(Bloomberg) — New York state reported the fewest hospitalizations since the outbreak began even as it recorded the most deaths in a 24-hour period. The top U.S. infectious-disease expert said the final death toll may be lower than earlier estimated.Spain is poised to extend a nationwide lockdown, a step also being considered by Italy. The U.K. may keep curbs in place as Prime Minister Boris Johnson’s condition improves in intensive care.Stocks rallied after the Federal Reserve acted to provide as much as $2.3 trillion in aid, even as huge numbers of Americans again applied for jobless benefits.Key Developments:Global cases top 1.5 million; deaths pass 90,000: Johns HopkinsSpain, Italy to extend lockdowns amid persistent rise in casesCostly CT scans filling virus testing void for U.S. doctorsUBS, Credit Suisse will split payouts for 2019 into two installmentsSouth Korea’s CDC says virus may “reactivate” in cured patientsRaab Says Too Soon to End U.K. Limits (1:20 p.m. NY)It’s too soon for the U.K. to relax the lockdown imposed almost three weeks ago that was set to end Monday, Foreign Secretary Dominic Raab said in a televised briefing.“Deaths are still rising, and we still haven’t seen the peak of the virus,” he said.U.K. deaths rose by 881 to bring the total to 7,978. Patrick Vallance, the government’s chief scientific adviser, warned he expects the number of deaths to increase for “a few weeks.” Raab, in charge of the government while Prime Minister Boris Johnson is in critical care with the virus, said the premier is still in intensive care and is making progress: “He’s in good spirits.”Italy’s Deaths, Cases Rise (12:15 p.m. NY)Italy reported a higher number of new coronavirus cases and deaths as the government considers extending a national lockdown.Civil protection authorities reported 4,204 new cases, up from 3,836 a day earlier. Italy registered 610 deaths in the past 24 hours, compared with 542 the day before. Total fatalities reached 18,279.Prime Minister Giuseppe Conte is preparing to extend the national lockdown that ends April 13 for another two weeks, said officials who asked not to be identified discussing a confidential issue.N.Y. Hospitalizations Drop (12:10 p.m. NY)New York City reported a record 824 deaths in 24 hours, a grim sign that despite flattening infection curves and lower hospital admissions, the crisis in the largest U.S. city is far from over.Statewide, the rate worsened with 799 new deaths on Thursday, 779 the previous day and 731 the day before that. The city and state take snapshots at different times during the day, which may account for the discrepancy in reporting.At his daily briefing, Governor Andrew Cuomo reported only 200 net new hospitalizations over 24 hours, the lowest number since the crisis broke out. That number had been as high as 1,400. But Cuomo is urging people to keep social distancing practices in place and keep the progress going.Turkey Aids Israel With Medical Gear (11:30 a.m. NY)Turkey approved the sale of medical equipment on humanitarian grounds to Israel, including face masks, protective overalls and sterile gloves. Israel is expected to allow a similar shipment of Turkish aid to reach Palestinian authorities without delay, according to a senior Turkish official in Ankara.Three planes from Israel are expected Thursday at an air base near Incirlik to pick the cargo, said the official, who asked not to be named discussing the sensitive issue. Turkey will donate medical aid for the Palestinians within the next few days, the official said.Israeli authorities weren’t immediately available for comment on Thursday, which is a public holiday in the country.Africa Has Chance to Contain Outbreak: WHO (10:40 a.m. NY)Much of the African continent still has a chance to contain the coronavirus pandemic, the World Health Organization said at its weekly Africa briefing. While a few African countries are experiencing a rapid increase in local transmissions, more than 30 nations can still prevent a larger outbreak by testing, contact tracing and isolating patients, the WHO said.Merkel Says Tighter Measures Likely Unnecessary (9:56 a.m. NY)Tighter measures to contain the coronavirus in Germany probably won’t be necessary as the slowing spread of the disease gives grounds for “cautious hope,” Merkel told reporters in Berlin on Thursday after a cabinet meeting.GE Sees Cash Flow Keeping Pace Despite Hit to Earnings (9:28 a.m. NY)General Electric Co. said its first-quarter cash flow will be in line with expectations even as the outbreak brings profit “materially below” its prior projection. GE withdrew its forecast for the full year.Canada’s Curve May Be Flattening (9:17 a.m. NY)Three weeks after the governments of Canada’s three most populous provinces told their 28.4 million residents to stay home, the measures appear to be working. The provinces, which have three-quarters of Canada’s people, have recorded just 1.2 deaths from Covid-19 per 100,000 residents. That compares with 32 for New York, 10 for Michigan and 6 for Washington.Canada’s coronavirus case count has been increasing slower than most countries, said Theresa Tam, the nation’s chief public health officer. The number doubles every three to five days. The government expects between 22,580 to 31,850 cases by April 16, which could mean 500 to 700 total deaths, Tam said.Morgan Stanley’s CEO Says He Had Virus, Now Recovered (9:10 a.m. NY)Gorman told staff he contracted coronavirus and has since recovered. He had flu-like symptoms last month and tested positive, he said in a message to the bank’s employees. Gorman was never hospitalized, self-isolated in his home and has been cleared by his doctor.Fed Announces Plan for Muni, Business Aid; Jobless Claims (8:43 a.m. NY)The steps announced include starting programs to aid small and mid-sized businesses, as well as state and local governments.A total of 6.61 million Americans filed jobless claims in the week ended April 4, according to Labor Department figures released Thursday. That exceeded a median forecast of 5.5 million.Deaths in Sweden Increase Amid Relatively Relaxed Stance (8:41 a.m. NY)Sweden reported 106 more virus-related deaths on Thursday, taking the total to 793, on par with the daily gains reported in the past week. The Nordic country is under scrutiny as it continues to experiment with a laxer policy response compared with the rest of Europe. Restaurants, shopping centers and primary schools all remain open in Scandinavia’s biggest economy. Deaths in Sweden continue to outpace its Nordic neighbors, which implemented stricter measures to curb the spread early on, and are now discussing how to lift them.U.S. Virus Fatalities Looking More Like 60,000, Fauci Says (8:10 a.m. NY)“I believe we are going to see a downturn” and projections look “more like the 60,000 than the 100,000 to 200,000,” National Institutes of Allergy and Infectious Diseases chief Anthony Fauci said in response to an NBC interview question about virus fatality models. Fauci said he thinks the U.S. is starting to see a flattening of the curve in New York. “I don’t want to jump the gun on that but I think that is the case,” he said.Pfizer to Develop Vaccine by Year-End (8 a.m. NY)Pfizer and BioNTech said they will jointly develop a vaccine for Covid-19, potentially supplying millions of doses by the end of 2020. The two companies plan to jointly conduct the first clinical trials as early as the end of April, assuming regulatory clearance. Clinical trials for the vaccine candidates will initially be in the U.S. and Europe across multiple sites.Earlier, IBio jumped 25% in pre-market trading after reaching an agreement with the Infectious Disease Research Institute to support development of a vaccine for Covid-19. And Biohaven Pharmaceutical Holding got an FDA “may proceed” letter to begin a Phase 2 trial of intranasal vazegepant to treat lung inflammation after COVID-19 infection.U.K. PM Johnson Continues to Improve (7:58 a.m. NY)“The prime minister had a good night and continues to improve in intensive care in St Thomas’ Hospital,” Boris Johnson’s spokesman James Slack told reporters. Johnson is “receiving standard oxygen treatment,” Slack said. U.K. officials are drawing up plans to extend the lockdown and Foreign Secretary Dominic Raab will chair a meeting of the government’s emergency committee at 3:30 p.m.World Hunger Could Double (7:56 a.m. NY)The number of people going hungry around the world could double in just a few months as the pandemic wreaks havoc on food supplies and hurts incomes, according to a group of major food companies, industry bodies and academics. The number of those suffering from chronic hunger may surge from about 800 million.Charity group Oxfam had earlier warned the economic hit from coronavirus threatens to put more than half a billion people into poverty unless countries take action to cushion the blow.Netherlands Reports Slowest Hospital Intake (7:50 a.m. NY)The Netherlands recorded 237 new hospital intakes, a 3% increase and marking the lowest daily gain since the outbreak began. Confirmed cases rose 6% to 21,762, while fatalities advanced 7% to a total of 2,396.London Delays Pollution Controls for Trucks (7:40 a.m. NY)London delayed the start of stricter pollution controls for trucks in the capital, because the pandemic has put too much pressure on supply chains. New minimum standards for freight are due to come into force in October with fines of as much as 550 pounds ($683) per day. Enforcement will be delayed for at least four months, Transport for London said. It’s already suspended other pollution and congestion charges for cars and van, to ensure deliveries can take place and for key workers to travel.Irish Unemployment Soars (7:20 a.m. NY)Irish unemployment may have risen to its highest level since 1988, in the latest sign of the impact of the coronavirus on the economy. Unemployment rose to 16.5% last month if it is adjusted to include people receiving government support because of the coronavirus crisis, the Central Statistics Office said in a statement. The adjusted rate “should be considered as the upper bound for the true rate of unemployment,” it said.U.S. Poised to Pass Italy With Deadliest Outbreak (7:07 a.m. NY)The U.S. is on track for a grim milestone in the coming days — passing Italy as the world’s epicenter of Covid-19 mortality. Deaths from the virus were at about 14,800 in the U.S. as of Thursday morning and still accelerating, while Italy had more than 17,600 fatalities and the pace was beginning to slow, according to data compiled by Bloomberg. The U.S. has logged about 2,000 deaths each of the past two days, while in Italy, the number has hovered around 550 daily deaths.German Study Finds Virus in 15% of Hard-Hit Town (6 a.m. NY)The coronavirus probably infected 15% of people in Gangelt, a small town in the hard-hit rural German region of Heinsberg, researchers said in preliminary results after using antibody tests to sample a random portion of the population. On that basis, the case mortality rate in the town so far would be 0.37%, less than one-fifth of the mortality rate based on confirmed positive tests in Germany as a whole, the researchers said.The difference is because the antibody test picked up mild cases of the virus that had previously gone unnoticed. The researchers didn’t disclose how many lab-confirmed cases of the virus had previously been found in the 12,500-person town. In the Heinsberg region as a whole, less than 1% of the population has tested positive for the virus, and 44 patients have died, according to the Robert Koch Institute.Infections and Deaths in Spain Slow (6 a.m. NY)Spain reported fewer coronavirus deaths and new cases on Thursday in Europe’s second-most deadly outbreak of the disease. There were 5,756 new infections in the 24 hours through Thursday, pushing the total above 150,000, according to Health Ministry data. The death toll rose by 683 to 15,238, a smaller gain than Wednesday’s 757.Iran also reported a decline in cases and fatalities. The health ministry reported 1,634 new cases, down from 1,997, and 117 deaths, down from 121. That brings the country’s total to 66,220 cases and 4,110 fatalities.India Steps Up Stringent Lockdown Measures (5:54 p.m. HK)India has further tightened lockdown measures and enhanced surveillance at hundreds of areas designated as virus hotspots, as Prime Minister Narendra Modi described the epidemic as a “social emergency.” Authorities have sealed settlements, lanes and apartment complexes in the financial capital Mumbai, as well as in Delhi and the neighboring state of Uttar Pradesh, allowing in only medical services, surveillance workers and those delivering food and other essential items.Botswana Quarantines Lawmakers (5:35 p.m. HK)Botswana is placing its entire cabinet and members of parliament in quarantine after a health worker screening lawmakers for coronavirus was found to be infected. All lawmakers, as well as President Mokgweetsi Masisi, will go into quarantine on Thursday.KLM, Philips Set Up China Airlink (5:20 p.m. HK)Air France-KLM will start a temporary airlink to China with support from Royal Philips NV and the Dutch government to increase the transport capacity of medical equipment and other supplies between China, Europe, and the U.S. KLM will temporarily return two Boeing 747s which it phased out last month to operate five weekly flights to Beijing and Shanghai from its base at Amsterdam Schiphol.The first flight is set to take of on April 13, and add to the “skeleton operation” Air France-KLM announced earlier today, which includes regular cargo flights to destinations around the world, including the U.S. The operations are expected to remain in place for six to eight weeks.Indonesia Reports Highest One-Day Virus Deaths (5:10 p.m. HK)Indonesia reported the largest number of deaths in a single day since the outbreak and new confirmed cases continued to climb in the world’s fourth-most populous nation. The death toll jumped to 280 with 40 more fatalities reported in the past 24 hours, while the number of new cases surged by 337, the highest since the country reported its first case in early March, taking total infections to 3,293.Italian Cabinet Meets (4:45 p.m. HK)Italian Prime Minister Giuseppe Conte was set to hold a cabinet meeting at 11 a.m. in Rome. La Stampa reported earlier that the government plans to extend its lockdown by two weeks as scientists warn Conte that it’s too early to relax confinement measures,. The government will approve a decree on Friday to extend the closures beyond the current April 13 expiration date, the newspaper said.Conte told BBC the country may start easing the lockdown by the end of the month. If scientists confirm that Italy can start a gradual return to activity, “we might begin to relax some measures by the end of this month,” he said. Italian steelmakers are in talks with the government to restart at reduced capacity in the coming weeks.For more articles like this, please visit us at bloomberg.comSubscribe now to stay ahead with the most trusted business news source.©2020 Bloomberg L.P.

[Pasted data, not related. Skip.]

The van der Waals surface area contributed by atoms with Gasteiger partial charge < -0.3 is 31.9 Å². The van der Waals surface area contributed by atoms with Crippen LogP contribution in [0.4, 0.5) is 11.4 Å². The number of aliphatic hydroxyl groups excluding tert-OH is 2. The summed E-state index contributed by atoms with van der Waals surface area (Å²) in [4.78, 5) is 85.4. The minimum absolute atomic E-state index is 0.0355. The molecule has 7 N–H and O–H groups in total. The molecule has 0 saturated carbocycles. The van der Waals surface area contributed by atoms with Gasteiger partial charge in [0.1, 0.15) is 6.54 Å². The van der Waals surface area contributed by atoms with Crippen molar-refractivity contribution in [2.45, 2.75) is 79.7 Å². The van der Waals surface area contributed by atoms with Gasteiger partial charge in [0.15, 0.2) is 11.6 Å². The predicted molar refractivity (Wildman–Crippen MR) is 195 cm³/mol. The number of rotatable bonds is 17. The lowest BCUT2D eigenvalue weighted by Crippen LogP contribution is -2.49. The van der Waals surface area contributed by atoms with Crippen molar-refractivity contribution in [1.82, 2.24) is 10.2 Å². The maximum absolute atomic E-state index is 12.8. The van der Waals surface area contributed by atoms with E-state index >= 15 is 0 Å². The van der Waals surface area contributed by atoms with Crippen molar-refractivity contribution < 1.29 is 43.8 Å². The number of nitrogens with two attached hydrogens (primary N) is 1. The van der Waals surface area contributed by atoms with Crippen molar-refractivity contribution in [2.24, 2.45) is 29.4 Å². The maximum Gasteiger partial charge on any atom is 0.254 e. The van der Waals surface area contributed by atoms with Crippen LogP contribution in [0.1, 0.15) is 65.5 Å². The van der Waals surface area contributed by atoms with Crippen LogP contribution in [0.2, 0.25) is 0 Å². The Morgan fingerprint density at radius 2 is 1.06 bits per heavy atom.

Why Costco’s big March sales jump isn’t such good news for other big box retailers